Meet Cellr’s Weekly Crush: Tony Battaglene, the Chief Executive at Australian Grape & Wine (AGW). Australian Grape & Wine is the peak national body for the Australian wine industry. Their aim is to lead and represent a united, sustainable, dynamic and internationally renowned Australian wine sector.
With the Cellr mission being to combat counterfeit wine,provide transparency over supply chains and direct to consumer engagement for wineries we dove head first into topics surrounding both export and domestic markets with Tony.
To find out more about Australian Grape & Wine visit their website, and connect with them on Facebook and Twitter.
To find out more about what Cellr can do for your wine in the domestic and export market for brand protection, product tracking and direct to consumer marketing click here. Also, check out our First Press Project pilot campaigns we are running with Hydra here.
Let’s dive right in, why is supply chain transparency important for wineries in any market, from a producer and consumer perspective?
Consumers are demanding that their products can demonstrate authenticity and are safe. A transparent food chain ensures this. Producers are also under continuing threat from copycat and counterfeit or adulterated products and need to protect their brands and reputations through supply chain management.
What are the challenges wineries face in managing their supply chains in the domestic and export market?
Copycat brands have recently increased substantially as the Chinese government attempts to curb sale of fraudulent goods. Copycat brands imitate the trade-dress of a leading brand, such as its brand name or its package design, to take advantage of the latter’s reputation and marketing efforts. Copycatting is pervasive and, in many cases, not technically illegal making it a prime avenue. While penalties for counterfeit are much higher and easier to prosecute, copycat products require greater effort to prosecute and have hence grown in prevalence. When a copycat brand is so similar as to deceive the consumer, it becomes a serious problem for brand-owners and the sector’s reputation as a whole.
Recent highly publicised cases concerning Penfolds demonstrate the scope of the issue around copycat brands. However, it appears that in China many small brand owners are also falling victim and many are not even aware that their brand is being imitated or even blatantly copied. Some are falling victim to fraud and don’t even sell their wine in China. It is also much more difficult for small businesses to get the information and have the available resources to address the issue of copycat brands. For this reason implementing processes and systems for resource and information sharing becomes a key factor in improving protection.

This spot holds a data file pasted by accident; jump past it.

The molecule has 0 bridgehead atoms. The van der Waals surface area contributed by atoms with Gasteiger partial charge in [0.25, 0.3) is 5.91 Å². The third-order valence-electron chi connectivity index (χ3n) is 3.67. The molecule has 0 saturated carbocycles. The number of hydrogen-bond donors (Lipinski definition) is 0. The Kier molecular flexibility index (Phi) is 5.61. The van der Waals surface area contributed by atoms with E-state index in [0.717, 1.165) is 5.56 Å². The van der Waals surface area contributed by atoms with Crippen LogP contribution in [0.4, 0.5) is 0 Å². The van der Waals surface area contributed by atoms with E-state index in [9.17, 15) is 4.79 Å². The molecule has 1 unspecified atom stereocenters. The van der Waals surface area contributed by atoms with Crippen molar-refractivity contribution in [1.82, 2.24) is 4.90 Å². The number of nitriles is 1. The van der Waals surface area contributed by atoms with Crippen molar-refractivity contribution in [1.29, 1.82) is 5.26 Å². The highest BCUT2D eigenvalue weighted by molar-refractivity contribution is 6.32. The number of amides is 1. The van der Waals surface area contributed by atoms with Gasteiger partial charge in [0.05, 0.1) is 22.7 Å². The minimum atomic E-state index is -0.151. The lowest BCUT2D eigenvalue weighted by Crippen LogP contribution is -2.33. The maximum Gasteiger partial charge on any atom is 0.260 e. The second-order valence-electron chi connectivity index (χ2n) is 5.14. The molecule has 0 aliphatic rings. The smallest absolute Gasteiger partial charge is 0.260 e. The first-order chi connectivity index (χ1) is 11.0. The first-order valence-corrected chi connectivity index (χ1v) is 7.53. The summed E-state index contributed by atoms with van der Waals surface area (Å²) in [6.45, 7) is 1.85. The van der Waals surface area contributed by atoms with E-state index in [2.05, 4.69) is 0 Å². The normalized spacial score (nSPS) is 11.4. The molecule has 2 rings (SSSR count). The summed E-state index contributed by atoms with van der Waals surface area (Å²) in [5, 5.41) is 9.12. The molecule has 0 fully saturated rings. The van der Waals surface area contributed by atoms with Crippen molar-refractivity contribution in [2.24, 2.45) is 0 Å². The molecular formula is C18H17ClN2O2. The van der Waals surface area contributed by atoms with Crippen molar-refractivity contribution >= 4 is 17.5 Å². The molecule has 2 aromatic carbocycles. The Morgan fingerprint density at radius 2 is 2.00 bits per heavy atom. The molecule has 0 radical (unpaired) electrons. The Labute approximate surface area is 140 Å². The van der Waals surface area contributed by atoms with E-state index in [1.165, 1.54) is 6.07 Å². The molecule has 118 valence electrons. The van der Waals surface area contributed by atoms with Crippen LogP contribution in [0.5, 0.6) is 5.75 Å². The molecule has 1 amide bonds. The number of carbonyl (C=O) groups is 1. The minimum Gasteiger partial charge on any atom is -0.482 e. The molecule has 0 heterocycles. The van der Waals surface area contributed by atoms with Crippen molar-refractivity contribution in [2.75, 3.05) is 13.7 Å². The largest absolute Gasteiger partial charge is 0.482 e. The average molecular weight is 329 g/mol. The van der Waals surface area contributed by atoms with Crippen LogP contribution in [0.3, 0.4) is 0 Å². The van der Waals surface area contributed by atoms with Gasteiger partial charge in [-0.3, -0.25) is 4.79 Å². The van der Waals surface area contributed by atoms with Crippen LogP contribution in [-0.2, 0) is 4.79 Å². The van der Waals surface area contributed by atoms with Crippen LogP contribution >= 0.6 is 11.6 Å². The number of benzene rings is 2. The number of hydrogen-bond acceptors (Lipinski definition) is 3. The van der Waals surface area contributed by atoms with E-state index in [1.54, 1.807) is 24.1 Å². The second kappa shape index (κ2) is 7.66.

It is important to note that copycat wine brands do not just start at the Chinese border. There are multiple points across the whole supply chain where wine can be diverted for copycat or counterfeit products. The wine in these products (if indeed it is even wine) can originate from within China or from other countries, including our own. It is a serious problem and one which we can have the most impact on through the avenue which we control – the Australian domestic market. While there are aspects which we can address in market with Chinese authorities, Australia also needs to ensure we are doing all we can to act domestically to reduce the risk.
What impact would having detailed data that allowed wineries to track and trace where (in the world) their wine is and when their wine is being opened by the consumer?
Current detailed data is useful and indicative. However, for counterfeit or copy-cat products, this may not appear on normal data collection points. Data that is obtained from the bottle when the consumer opens it would be extremely valuable as the producer/exporter would know if it has gone through the normal channels, or been potentially adulterated.